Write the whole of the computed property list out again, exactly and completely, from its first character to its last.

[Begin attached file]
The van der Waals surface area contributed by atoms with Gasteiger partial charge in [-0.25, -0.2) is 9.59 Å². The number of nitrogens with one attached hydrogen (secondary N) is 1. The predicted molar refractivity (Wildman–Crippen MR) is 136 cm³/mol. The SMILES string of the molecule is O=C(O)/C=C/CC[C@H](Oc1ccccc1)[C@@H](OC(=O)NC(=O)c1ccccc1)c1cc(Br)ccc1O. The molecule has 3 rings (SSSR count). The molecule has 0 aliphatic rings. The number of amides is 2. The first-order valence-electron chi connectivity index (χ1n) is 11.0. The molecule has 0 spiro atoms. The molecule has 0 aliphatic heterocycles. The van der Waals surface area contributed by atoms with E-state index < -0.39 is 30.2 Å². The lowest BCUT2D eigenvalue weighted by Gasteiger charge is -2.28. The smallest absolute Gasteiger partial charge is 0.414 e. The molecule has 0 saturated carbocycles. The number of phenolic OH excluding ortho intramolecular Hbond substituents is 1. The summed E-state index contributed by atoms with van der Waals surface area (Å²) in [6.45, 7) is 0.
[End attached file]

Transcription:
The van der Waals surface area contributed by atoms with Gasteiger partial charge in [-0.25, -0.2) is 9.59 Å². The number of nitrogens with one attached hydrogen (secondary N) is 1. The predicted molar refractivity (Wildman–Crippen MR) is 136 cm³/mol. The SMILES string of the molecule is O=C(O)/C=C/CC[C@H](Oc1ccccc1)[C@@H](OC(=O)NC(=O)c1ccccc1)c1cc(Br)ccc1O. The molecule has 3 rings (SSSR count). The molecule has 0 aliphatic rings. The number of amides is 2. The first-order valence-electron chi connectivity index (χ1n) is 11.0. The molecule has 0 spiro atoms. The molecule has 0 aliphatic heterocycles. The van der Waals surface area contributed by atoms with E-state index < -0.39 is 30.2 Å². The lowest BCUT2D eigenvalue weighted by Gasteiger charge is -2.28. The smallest absolute Gasteiger partial charge is 0.414 e. The molecule has 0 saturated carbocycles. The number of phenolic OH excluding ortho intramolecular Hbond substituents is 1. The summed E-state index contributed by atoms with van der Waals surface area (Å²) in [6.45, 7) is 0.